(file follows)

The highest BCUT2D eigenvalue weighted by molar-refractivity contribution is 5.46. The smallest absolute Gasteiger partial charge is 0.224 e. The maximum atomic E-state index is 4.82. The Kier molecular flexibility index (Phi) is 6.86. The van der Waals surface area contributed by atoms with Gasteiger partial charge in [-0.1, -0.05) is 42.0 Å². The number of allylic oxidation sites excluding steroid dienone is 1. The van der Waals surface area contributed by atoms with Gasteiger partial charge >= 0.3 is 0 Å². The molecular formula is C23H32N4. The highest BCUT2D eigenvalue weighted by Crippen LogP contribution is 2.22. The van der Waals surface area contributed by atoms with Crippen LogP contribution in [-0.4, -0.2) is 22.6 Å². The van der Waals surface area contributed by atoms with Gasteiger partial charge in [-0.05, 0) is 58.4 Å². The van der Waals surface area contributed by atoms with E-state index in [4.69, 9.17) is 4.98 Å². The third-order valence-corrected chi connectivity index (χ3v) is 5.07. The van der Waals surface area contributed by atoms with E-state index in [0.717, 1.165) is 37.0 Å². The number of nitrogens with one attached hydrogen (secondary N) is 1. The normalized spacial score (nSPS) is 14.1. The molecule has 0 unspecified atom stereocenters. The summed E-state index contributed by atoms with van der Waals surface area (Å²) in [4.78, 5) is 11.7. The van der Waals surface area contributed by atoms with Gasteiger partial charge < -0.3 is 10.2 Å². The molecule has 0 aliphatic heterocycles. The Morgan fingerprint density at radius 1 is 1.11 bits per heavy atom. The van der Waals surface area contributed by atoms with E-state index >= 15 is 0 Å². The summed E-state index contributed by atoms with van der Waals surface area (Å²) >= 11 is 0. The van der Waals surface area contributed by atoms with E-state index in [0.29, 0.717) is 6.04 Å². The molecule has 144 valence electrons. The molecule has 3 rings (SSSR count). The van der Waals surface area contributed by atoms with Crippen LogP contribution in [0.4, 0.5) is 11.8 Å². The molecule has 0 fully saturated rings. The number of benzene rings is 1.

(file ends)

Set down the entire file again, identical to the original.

The highest BCUT2D eigenvalue weighted by molar-refractivity contribution is 5.46. The smallest absolute Gasteiger partial charge is 0.224 e. The maximum atomic E-state index is 4.82. The Kier molecular flexibility index (Phi) is 6.86. The van der Waals surface area contributed by atoms with Gasteiger partial charge in [-0.1, -0.05) is 42.0 Å². The number of allylic oxidation sites excluding steroid dienone is 1. The van der Waals surface area contributed by atoms with Gasteiger partial charge >= 0.3 is 0 Å². The molecular formula is C23H32N4. The highest BCUT2D eigenvalue weighted by Crippen LogP contribution is 2.22. The van der Waals surface area contributed by atoms with Crippen LogP contribution in [-0.4, -0.2) is 22.6 Å². The van der Waals surface area contributed by atoms with Gasteiger partial charge in [-0.05, 0) is 58.4 Å². The van der Waals surface area contributed by atoms with E-state index in [4.69, 9.17) is 4.98 Å². The third-order valence-corrected chi connectivity index (χ3v) is 5.07. The van der Waals surface area contributed by atoms with E-state index in [0.717, 1.165) is 37.0 Å². The number of nitrogens with one attached hydrogen (secondary N) is 1. The normalized spacial score (nSPS) is 14.1. The molecule has 0 unspecified atom stereocenters. The summed E-state index contributed by atoms with van der Waals surface area (Å²) in [4.78, 5) is 11.7. The van der Waals surface area contributed by atoms with Gasteiger partial charge < -0.3 is 10.2 Å². The molecule has 0 aliphatic heterocycles. The Morgan fingerprint density at radius 1 is 1.11 bits per heavy atom. The van der Waals surface area contributed by atoms with E-state index >= 15 is 0 Å². The summed E-state index contributed by atoms with van der Waals surface area (Å²) >= 11 is 0. The van der Waals surface area contributed by atoms with E-state index in [0.29, 0.717) is 6.04 Å². The molecule has 144 valence electrons. The molecule has 3 rings (SSSR count). The van der Waals surface area contributed by atoms with Crippen LogP contribution in [0.4, 0.5) is 11.8 Å². The molecule has 0 fully saturated rings. The number of benzene rings is 1.